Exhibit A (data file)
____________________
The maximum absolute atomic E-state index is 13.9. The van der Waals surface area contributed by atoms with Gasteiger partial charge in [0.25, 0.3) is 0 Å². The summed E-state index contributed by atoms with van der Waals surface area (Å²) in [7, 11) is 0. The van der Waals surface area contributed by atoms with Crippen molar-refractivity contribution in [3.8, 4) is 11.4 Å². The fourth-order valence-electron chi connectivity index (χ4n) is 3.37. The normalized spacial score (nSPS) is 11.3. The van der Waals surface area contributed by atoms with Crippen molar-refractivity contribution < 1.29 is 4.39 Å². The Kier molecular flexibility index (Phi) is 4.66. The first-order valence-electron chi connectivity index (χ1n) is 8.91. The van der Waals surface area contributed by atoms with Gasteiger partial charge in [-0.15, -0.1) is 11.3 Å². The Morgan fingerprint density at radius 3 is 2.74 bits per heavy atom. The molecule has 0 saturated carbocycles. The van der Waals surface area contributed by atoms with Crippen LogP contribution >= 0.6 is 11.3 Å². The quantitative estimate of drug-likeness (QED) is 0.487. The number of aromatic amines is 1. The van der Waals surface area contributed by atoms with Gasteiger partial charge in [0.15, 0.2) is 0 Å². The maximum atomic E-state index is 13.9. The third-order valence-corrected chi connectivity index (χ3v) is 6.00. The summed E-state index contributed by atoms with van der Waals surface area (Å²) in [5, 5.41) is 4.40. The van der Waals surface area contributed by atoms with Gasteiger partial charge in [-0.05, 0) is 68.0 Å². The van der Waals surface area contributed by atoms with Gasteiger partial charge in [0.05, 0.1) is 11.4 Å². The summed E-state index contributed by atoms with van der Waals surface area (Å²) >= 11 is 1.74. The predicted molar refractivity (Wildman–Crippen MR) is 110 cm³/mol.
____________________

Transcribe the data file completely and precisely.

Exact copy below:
The maximum absolute atomic E-state index is 13.9. The van der Waals surface area contributed by atoms with Gasteiger partial charge in [0.25, 0.3) is 0 Å². The summed E-state index contributed by atoms with van der Waals surface area (Å²) in [7, 11) is 0. The van der Waals surface area contributed by atoms with Crippen molar-refractivity contribution in [3.8, 4) is 11.4 Å². The fourth-order valence-electron chi connectivity index (χ4n) is 3.37. The normalized spacial score (nSPS) is 11.3. The van der Waals surface area contributed by atoms with Crippen molar-refractivity contribution < 1.29 is 4.39 Å². The Kier molecular flexibility index (Phi) is 4.66. The first-order valence-electron chi connectivity index (χ1n) is 8.91. The van der Waals surface area contributed by atoms with Gasteiger partial charge in [-0.15, -0.1) is 11.3 Å². The Morgan fingerprint density at radius 3 is 2.74 bits per heavy atom. The molecule has 0 saturated carbocycles. The van der Waals surface area contributed by atoms with Crippen LogP contribution >= 0.6 is 11.3 Å². The quantitative estimate of drug-likeness (QED) is 0.487. The number of aromatic amines is 1. The van der Waals surface area contributed by atoms with Gasteiger partial charge in [0.15, 0.2) is 0 Å². The maximum atomic E-state index is 13.9. The third-order valence-corrected chi connectivity index (χ3v) is 6.00. The summed E-state index contributed by atoms with van der Waals surface area (Å²) in [5, 5.41) is 4.40. The van der Waals surface area contributed by atoms with Gasteiger partial charge in [-0.05, 0) is 68.0 Å². The van der Waals surface area contributed by atoms with Gasteiger partial charge in [0.05, 0.1) is 11.4 Å². The summed E-state index contributed by atoms with van der Waals surface area (Å²) >= 11 is 1.74. The predicted molar refractivity (Wildman–Crippen MR) is 110 cm³/mol.